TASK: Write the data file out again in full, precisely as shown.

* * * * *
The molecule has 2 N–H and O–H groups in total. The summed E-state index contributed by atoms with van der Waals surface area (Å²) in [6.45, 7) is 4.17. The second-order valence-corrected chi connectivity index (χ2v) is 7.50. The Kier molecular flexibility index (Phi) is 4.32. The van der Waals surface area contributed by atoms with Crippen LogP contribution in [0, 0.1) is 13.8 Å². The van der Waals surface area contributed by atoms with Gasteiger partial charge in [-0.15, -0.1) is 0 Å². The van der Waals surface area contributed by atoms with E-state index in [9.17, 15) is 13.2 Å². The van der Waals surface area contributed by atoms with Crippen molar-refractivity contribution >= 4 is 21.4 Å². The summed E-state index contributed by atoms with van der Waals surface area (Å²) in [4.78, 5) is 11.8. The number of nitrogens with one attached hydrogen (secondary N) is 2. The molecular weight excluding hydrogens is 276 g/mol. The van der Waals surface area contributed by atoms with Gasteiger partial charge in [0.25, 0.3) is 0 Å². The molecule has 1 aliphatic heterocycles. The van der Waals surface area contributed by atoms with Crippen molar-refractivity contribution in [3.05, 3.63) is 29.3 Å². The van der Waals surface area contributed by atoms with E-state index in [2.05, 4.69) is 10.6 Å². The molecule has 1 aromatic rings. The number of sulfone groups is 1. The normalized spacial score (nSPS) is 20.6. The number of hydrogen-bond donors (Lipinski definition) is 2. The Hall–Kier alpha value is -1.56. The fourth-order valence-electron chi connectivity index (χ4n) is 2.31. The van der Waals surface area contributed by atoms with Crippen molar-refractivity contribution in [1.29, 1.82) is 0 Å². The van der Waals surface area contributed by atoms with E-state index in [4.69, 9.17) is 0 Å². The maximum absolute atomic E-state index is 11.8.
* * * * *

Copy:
The molecule has 2 N–H and O–H groups in total. The summed E-state index contributed by atoms with van der Waals surface area (Å²) in [6.45, 7) is 4.17. The second-order valence-corrected chi connectivity index (χ2v) is 7.50. The Kier molecular flexibility index (Phi) is 4.32. The van der Waals surface area contributed by atoms with Crippen LogP contribution in [0, 0.1) is 13.8 Å². The van der Waals surface area contributed by atoms with Gasteiger partial charge in [-0.15, -0.1) is 0 Å². The van der Waals surface area contributed by atoms with E-state index in [9.17, 15) is 13.2 Å². The van der Waals surface area contributed by atoms with Crippen molar-refractivity contribution >= 4 is 21.4 Å². The summed E-state index contributed by atoms with van der Waals surface area (Å²) in [4.78, 5) is 11.8. The number of nitrogens with one attached hydrogen (secondary N) is 2. The molecular weight excluding hydrogens is 276 g/mol. The van der Waals surface area contributed by atoms with Gasteiger partial charge in [0.25, 0.3) is 0 Å². The molecule has 1 aliphatic heterocycles. The van der Waals surface area contributed by atoms with Crippen molar-refractivity contribution in [3.05, 3.63) is 29.3 Å². The van der Waals surface area contributed by atoms with E-state index in [2.05, 4.69) is 10.6 Å². The molecule has 1 aromatic rings. The number of sulfone groups is 1. The normalized spacial score (nSPS) is 20.6. The number of hydrogen-bond donors (Lipinski definition) is 2. The Hall–Kier alpha value is -1.56. The fourth-order valence-electron chi connectivity index (χ4n) is 2.31. The van der Waals surface area contributed by atoms with Crippen molar-refractivity contribution in [1.29, 1.82) is 0 Å². The van der Waals surface area contributed by atoms with E-state index in [4.69, 9.17) is 0 Å². The maximum absolute atomic E-state index is 11.8.